Shuttle Set for Launch, Barring Glitches

Shuttle Crew leaves for launch pad i

Space shuttle Discovery astronauts head to the launch pad. Clockwise from lower left: Pilot James Kelly, Wendy Lawrence, Charles Camarda, Andrew Thomas, Stephen Robinson, Soichi Noguchi of Japan and Commander Eileen Collins. Reuters hide caption

itoggle caption Reuters
Shuttle Crew leaves for launch pad

Space shuttle Discovery astronauts head to the launch pad. Clockwise from lower left: Pilot James Kelly, Wendy Lawrence, Charles Camarda, Andrew Thomas, Stephen Robinson, Soichi Noguchi of Japan and Commander Eileen Collins.


NASA will try to launch the space shuttle Discovery Tuesday morning. A fuel sensor problem caused the launch to be delayed two weeks ago. NASA officials say all sensors were working properly when they refilled the fuel tank overnight. They estimate the chance of weather cooperating at 80 percent.

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NASA has finished fueling the space shuttle Discovery in preparation for launch later this morning. Overnight tests of a problem fuel sensor found it is functioning normally and the seven-member crew is getting suited up. NASA says the chance of weather cooperating is now 80 percent. NPR's David Kestenbaum is at the Kennedy Space Center in Florida.

Good morning, David.


Good morning, Renee.

MONTAGNE: What can you see from where you are?

KESTENBAUM: Well, we're set up on a grass field about three miles from the space shuttle. There's a huge digital countdown clock on the grass here. And this is actually, I'm told, a very good seat, even at this great distance. When it takes off, the ground shakes and the sound is so loud that you can't hear yourself.

MONTAGNE: Now the last launch attempt--and that was nearly two weeks ago--was scrubbed because of problems with a fuel sensor. Obviously, they're doing OK now, but what are the details on that?

KESTENBAUM: So this was a fuel gauge sensor that was measuring the amount of hydrogen in the tanks, and it failed when they ran a test the last time they tried to launch it, but they have not really been able to recreate it since, even though they've pulled everything apart and wiggled all the wires. So it now seems to be working OK. It may mean they will never know exactly what the problem was, but NASA managers said even if that particular problem reappeared, they would probably go ahead and launch because there are three other sensors and a lot more would have to go wrong before they would have, as they call it, a bad day.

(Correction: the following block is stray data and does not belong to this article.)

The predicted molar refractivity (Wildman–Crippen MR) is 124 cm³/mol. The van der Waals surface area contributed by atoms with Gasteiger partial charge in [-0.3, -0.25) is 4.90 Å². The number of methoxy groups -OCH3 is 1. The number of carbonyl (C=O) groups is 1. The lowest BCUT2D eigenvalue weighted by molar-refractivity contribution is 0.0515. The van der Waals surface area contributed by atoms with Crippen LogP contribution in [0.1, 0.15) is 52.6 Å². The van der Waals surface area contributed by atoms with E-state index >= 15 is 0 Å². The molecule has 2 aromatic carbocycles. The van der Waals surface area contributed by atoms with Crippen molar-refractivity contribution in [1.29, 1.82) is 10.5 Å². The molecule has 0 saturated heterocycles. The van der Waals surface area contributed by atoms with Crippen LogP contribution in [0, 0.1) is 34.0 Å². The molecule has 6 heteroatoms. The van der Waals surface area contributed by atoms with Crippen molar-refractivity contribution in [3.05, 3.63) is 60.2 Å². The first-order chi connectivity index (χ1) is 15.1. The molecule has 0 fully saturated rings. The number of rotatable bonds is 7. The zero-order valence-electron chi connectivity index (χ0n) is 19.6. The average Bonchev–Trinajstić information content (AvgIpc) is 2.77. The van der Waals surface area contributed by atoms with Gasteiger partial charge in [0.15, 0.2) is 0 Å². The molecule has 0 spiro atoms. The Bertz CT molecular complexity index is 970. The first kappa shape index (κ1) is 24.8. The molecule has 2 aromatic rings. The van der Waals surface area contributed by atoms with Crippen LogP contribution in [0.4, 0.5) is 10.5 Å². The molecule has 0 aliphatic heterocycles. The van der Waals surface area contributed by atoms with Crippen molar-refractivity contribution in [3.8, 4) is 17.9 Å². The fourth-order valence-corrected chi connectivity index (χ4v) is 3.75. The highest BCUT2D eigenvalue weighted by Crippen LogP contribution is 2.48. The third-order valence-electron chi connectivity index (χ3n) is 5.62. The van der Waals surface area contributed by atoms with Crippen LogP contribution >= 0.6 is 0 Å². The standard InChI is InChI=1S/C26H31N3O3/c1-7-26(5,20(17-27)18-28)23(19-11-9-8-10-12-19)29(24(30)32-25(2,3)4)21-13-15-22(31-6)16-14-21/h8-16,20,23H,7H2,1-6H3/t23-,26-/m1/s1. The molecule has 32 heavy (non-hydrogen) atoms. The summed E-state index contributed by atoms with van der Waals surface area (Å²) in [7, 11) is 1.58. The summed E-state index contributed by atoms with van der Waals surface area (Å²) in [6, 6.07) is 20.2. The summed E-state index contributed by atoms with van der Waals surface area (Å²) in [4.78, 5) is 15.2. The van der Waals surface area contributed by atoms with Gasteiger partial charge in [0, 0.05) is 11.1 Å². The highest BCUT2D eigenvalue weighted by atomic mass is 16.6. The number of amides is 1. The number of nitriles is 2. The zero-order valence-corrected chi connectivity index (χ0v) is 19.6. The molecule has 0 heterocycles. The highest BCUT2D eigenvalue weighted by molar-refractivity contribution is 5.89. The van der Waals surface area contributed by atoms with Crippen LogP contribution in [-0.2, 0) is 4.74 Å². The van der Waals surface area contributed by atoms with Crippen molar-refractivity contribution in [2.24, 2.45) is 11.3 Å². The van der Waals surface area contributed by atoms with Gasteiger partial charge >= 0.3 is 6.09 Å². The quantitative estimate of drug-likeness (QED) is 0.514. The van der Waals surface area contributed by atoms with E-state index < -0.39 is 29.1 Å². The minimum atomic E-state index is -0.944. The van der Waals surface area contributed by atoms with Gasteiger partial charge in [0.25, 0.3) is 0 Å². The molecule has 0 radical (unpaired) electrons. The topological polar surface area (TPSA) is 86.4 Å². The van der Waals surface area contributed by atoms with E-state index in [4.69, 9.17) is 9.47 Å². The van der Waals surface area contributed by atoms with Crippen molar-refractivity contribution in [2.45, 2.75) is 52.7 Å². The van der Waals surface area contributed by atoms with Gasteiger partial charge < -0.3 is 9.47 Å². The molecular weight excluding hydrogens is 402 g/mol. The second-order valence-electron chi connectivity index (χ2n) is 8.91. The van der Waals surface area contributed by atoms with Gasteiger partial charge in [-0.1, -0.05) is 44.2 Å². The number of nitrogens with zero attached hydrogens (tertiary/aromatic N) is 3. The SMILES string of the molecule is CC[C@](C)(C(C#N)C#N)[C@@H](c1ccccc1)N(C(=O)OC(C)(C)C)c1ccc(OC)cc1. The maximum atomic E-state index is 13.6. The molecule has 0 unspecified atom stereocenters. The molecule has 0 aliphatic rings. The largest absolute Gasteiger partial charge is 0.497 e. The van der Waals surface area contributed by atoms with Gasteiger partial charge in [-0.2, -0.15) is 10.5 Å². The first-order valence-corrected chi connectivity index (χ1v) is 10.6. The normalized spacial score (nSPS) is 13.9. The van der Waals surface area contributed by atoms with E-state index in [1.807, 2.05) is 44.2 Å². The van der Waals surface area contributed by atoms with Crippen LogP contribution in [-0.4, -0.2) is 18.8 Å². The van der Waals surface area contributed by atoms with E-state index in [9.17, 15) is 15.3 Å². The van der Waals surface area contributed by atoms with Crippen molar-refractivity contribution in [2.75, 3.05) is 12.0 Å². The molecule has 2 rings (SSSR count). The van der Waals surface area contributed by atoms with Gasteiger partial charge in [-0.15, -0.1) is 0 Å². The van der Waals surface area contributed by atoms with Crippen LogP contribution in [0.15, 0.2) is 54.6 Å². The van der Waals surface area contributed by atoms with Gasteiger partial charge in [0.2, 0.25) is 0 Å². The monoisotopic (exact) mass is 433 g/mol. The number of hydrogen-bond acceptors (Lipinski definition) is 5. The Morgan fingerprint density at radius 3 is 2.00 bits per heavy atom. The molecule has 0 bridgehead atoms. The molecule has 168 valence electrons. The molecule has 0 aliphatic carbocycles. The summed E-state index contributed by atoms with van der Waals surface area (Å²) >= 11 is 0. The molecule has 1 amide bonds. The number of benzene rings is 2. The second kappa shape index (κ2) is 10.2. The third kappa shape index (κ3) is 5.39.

MONTAGNE: Now it looks like the weather is cooperating, but there's still a 20 percent chance that things won't work out. When will they know for sure?

KESTENBAUM: That's true, and they always phrase it that way. They always say there's a 20 percent chance of it not going instead of the optimistic 80 percent. They--you know, it may take right up until launch. Although if it's clear, then obviously things will be fine. But if things are iffy, they will literally wait until the last second, I'm told, until making a decision whether to scrub or go. As you know, they have a very short launch window, 10 minutes or so.

MONTAGNE: And this is, I think, as people know, the first shuttle launch since the Columbia accident two and a half years ago. Kind of a big question for you, David. What's happened at NASA since then?

KESTENBAUM: Well, technically, they've done a lot to really try and make sure the sort of thing that happened with the Columbia doesn't happen again. And the problem there was a piece of foam that came off during launch and punched a hole or cracked one of the shuttle's wings. So they've really don't everything they can to reduce the amount of falling debris. They've taken away some of the insulating foam in some places that have sort of weird shapes where it might break off, and they've put in heaters. They've redesigned the foam in some of the joints. There are cameras all over the place now watching the launch. And they have a 100-foot boom that they'll use in orbit to inspect all the tiles and all the heat-resistant surfaces to make sure there are no cracks before they try and come back down to Earth.

MONTAGNE: You know, I read--and I would guess you know--that NASA's saying there's something like a one in a hundred chance of a problem, something like twice what they predicted...

KESTENBAUM: The number for Columbia.

MONTAGNE: ...for Columbia, yeah.

KESTENBAUM: Yeah, that's an interesting number. They used to say before Columbia that the odds were one in 254 or something catastrophic happening on the launch pad. And now they say the number's sort of one in a hundred, and they say that reflects that they know a lot more since Columbia about what can hurt the shuttle. It's one of the numbers they look at before they launch, and they try and drive it down by making things as safe as possible. But if you look at the history, the risk of failure on the launch pad with Challenger, the one failure is about one in 113. So that's about 1 percent. That's--so their estimate would be about right.

MONTAGNE: Well, David, you'll be there all morning and we'll be talking to you later.

KESTENBAUM: OK. Thanks, Renee.

MONTAGNE: NPR's David Kestenbaum at the Kennedy Space Center. Full shuttle coverage is at

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